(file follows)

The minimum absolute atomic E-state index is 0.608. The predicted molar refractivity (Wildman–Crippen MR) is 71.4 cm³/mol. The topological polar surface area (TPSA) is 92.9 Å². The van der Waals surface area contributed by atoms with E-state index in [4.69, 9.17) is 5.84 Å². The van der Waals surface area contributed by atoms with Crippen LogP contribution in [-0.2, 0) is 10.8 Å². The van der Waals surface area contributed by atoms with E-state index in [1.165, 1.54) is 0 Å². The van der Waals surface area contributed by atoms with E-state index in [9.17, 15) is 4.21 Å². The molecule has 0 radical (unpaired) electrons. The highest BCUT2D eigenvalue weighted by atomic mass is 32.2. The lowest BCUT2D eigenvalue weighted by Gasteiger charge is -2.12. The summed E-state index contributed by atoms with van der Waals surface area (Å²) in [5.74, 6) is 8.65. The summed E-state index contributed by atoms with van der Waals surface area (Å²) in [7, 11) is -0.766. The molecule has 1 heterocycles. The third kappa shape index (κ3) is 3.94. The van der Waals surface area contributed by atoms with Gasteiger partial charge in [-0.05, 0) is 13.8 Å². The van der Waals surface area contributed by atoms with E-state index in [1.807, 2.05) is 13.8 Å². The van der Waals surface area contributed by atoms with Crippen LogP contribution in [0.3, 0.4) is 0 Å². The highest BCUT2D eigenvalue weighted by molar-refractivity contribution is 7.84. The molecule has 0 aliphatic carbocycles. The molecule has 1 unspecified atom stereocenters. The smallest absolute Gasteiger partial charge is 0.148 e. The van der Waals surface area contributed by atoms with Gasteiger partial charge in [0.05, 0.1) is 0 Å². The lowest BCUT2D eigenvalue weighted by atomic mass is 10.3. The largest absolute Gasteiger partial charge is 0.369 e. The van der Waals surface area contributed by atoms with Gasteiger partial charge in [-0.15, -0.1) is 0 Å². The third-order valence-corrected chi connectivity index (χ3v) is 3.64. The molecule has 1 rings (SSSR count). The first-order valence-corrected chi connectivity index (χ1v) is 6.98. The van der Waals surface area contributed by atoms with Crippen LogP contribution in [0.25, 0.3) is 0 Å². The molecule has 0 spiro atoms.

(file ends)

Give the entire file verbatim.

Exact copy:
The minimum absolute atomic E-state index is 0.608. The predicted molar refractivity (Wildman–Crippen MR) is 71.4 cm³/mol. The topological polar surface area (TPSA) is 92.9 Å². The van der Waals surface area contributed by atoms with E-state index in [4.69, 9.17) is 5.84 Å². The van der Waals surface area contributed by atoms with Crippen LogP contribution in [-0.2, 0) is 10.8 Å². The van der Waals surface area contributed by atoms with E-state index in [1.165, 1.54) is 0 Å². The van der Waals surface area contributed by atoms with E-state index in [9.17, 15) is 4.21 Å². The molecule has 0 radical (unpaired) electrons. The highest BCUT2D eigenvalue weighted by atomic mass is 32.2. The lowest BCUT2D eigenvalue weighted by Gasteiger charge is -2.12. The summed E-state index contributed by atoms with van der Waals surface area (Å²) in [5.74, 6) is 8.65. The summed E-state index contributed by atoms with van der Waals surface area (Å²) in [7, 11) is -0.766. The molecule has 1 heterocycles. The third kappa shape index (κ3) is 3.94. The van der Waals surface area contributed by atoms with Gasteiger partial charge in [-0.05, 0) is 13.8 Å². The van der Waals surface area contributed by atoms with E-state index in [1.807, 2.05) is 13.8 Å². The van der Waals surface area contributed by atoms with Crippen LogP contribution in [0.3, 0.4) is 0 Å². The highest BCUT2D eigenvalue weighted by molar-refractivity contribution is 7.84. The molecule has 0 aliphatic carbocycles. The molecule has 1 unspecified atom stereocenters. The smallest absolute Gasteiger partial charge is 0.148 e. The van der Waals surface area contributed by atoms with Gasteiger partial charge in [0.05, 0.1) is 0 Å². The lowest BCUT2D eigenvalue weighted by atomic mass is 10.3. The largest absolute Gasteiger partial charge is 0.369 e. The van der Waals surface area contributed by atoms with Gasteiger partial charge in [-0.15, -0.1) is 0 Å². The third-order valence-corrected chi connectivity index (χ3v) is 3.64. The molecule has 1 rings (SSSR count). The first-order valence-corrected chi connectivity index (χ1v) is 6.98. The van der Waals surface area contributed by atoms with Crippen LogP contribution in [0.25, 0.3) is 0 Å². The molecule has 0 spiro atoms.